Rhodes and York discuss a formal partnershipDate Released: Mon, 18 April 2011 12:09 +0200
Rhodes University and the University of York may be cementing their longstanding relationship, with a formal institutional partnership.
Last week, a contingent of academics, university administrators and heads of department from York met their Rhodes counterparts to discuss the possibility of a bilateral agreement. They explored areas of mutual interest and potential collaborations.
Rhodes is one of four South African universities being considered for this formal partnership, as York attempts to secure formal ties in Africa for the first time.
Although this official step would take the Rhodes-York relationship to another level, partnership is not a foreign concept for the universities. Various academic departments have collaborated in the past, including Philosophy and Chemistry, to name a few.
One connection not to be overlooked is with the Vice-Chancellor, Dr Saleem Badat. Dr Badat holds a DPhil in Sociology from the University of York and received an honorary doctorate from them in 2008.
Connections may run even deeper, however, as Hillary Layton, York’s Director of Internationalisation, has suggested. “York and Rhodes are not dissimilar in size and mission… we have a [mutual] commitment to social justice [for example],” said Layton.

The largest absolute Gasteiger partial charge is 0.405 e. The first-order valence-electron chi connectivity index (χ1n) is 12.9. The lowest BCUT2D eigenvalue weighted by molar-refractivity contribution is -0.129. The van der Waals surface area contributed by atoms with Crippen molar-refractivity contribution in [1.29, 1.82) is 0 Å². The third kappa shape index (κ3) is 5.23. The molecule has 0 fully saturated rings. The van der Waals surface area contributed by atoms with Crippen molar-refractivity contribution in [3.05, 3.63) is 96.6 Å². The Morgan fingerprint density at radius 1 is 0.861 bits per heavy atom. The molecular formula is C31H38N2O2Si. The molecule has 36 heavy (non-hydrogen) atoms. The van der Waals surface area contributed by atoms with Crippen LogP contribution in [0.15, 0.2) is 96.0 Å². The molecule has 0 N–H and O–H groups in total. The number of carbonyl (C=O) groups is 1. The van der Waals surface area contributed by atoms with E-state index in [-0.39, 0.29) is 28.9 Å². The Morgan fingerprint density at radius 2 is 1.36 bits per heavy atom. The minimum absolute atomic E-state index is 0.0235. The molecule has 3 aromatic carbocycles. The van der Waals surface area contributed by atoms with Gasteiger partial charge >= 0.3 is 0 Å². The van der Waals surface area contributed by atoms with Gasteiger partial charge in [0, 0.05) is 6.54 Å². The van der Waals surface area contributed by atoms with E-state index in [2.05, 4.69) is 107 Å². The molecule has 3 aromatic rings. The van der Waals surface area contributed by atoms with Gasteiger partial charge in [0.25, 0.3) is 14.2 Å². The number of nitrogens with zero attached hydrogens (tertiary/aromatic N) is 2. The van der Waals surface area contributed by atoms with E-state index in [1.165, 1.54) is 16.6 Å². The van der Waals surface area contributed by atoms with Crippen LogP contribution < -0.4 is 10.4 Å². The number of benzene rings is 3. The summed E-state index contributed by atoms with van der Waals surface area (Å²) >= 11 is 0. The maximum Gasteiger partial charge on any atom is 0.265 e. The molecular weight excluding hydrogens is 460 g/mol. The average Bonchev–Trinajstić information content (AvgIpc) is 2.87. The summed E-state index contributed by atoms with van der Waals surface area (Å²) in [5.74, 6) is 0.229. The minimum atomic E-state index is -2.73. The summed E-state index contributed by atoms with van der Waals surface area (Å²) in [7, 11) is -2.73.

Regardless of the outcome, the visit expresses both universities’ earnest commitment to collaborative learning on a global scale. “While British higher education retracts in a climate of austerity, York is expanding,” noted Prof David Atwell of York, in a recent article appearing in the Mail & Guardian.
If, in fact, the relationship was secured, it would make way for academic exchanges and research collaborations – though the possibilities are open-ended, said Orla Quinlin, Director of the Rhodes International Office. “They are a creative, and innovative university,” said Quinlin, “It could be an interesting strategic fit. We just have to decide if there is enough to go forth with a formal agreement.”
For now, while Rhodes and York negotiate this uncertain space, academic departments will share openly of their ideas and key research interests, as well as a bit of their expertise. As a part of their visit, Dr Merran Torien and Prof David Attwell, of the University of York, will give seminars to the Psychology and English Departments, respectively.
As increasingly more international partnerships are forged between universities, it would appear that academic institutions are ushering in this concept of the ‘global village’. Cross-cultural, cross-institutional relationships may be crucial to keeping institutions relevant and resonant with this changing society. “One of the things relationships do is they change the way we think about ourselves as academics, the world, and our relationship with the world,” said John Local, Pro-Vice Chancellor for Research at York University. “We are very keen to expose our academics to new possibilities. Rhodes is one place where it looks like there are exciting possibilities,” said Local.
Story by Hailey Gaunt
Picture by Sophie Smith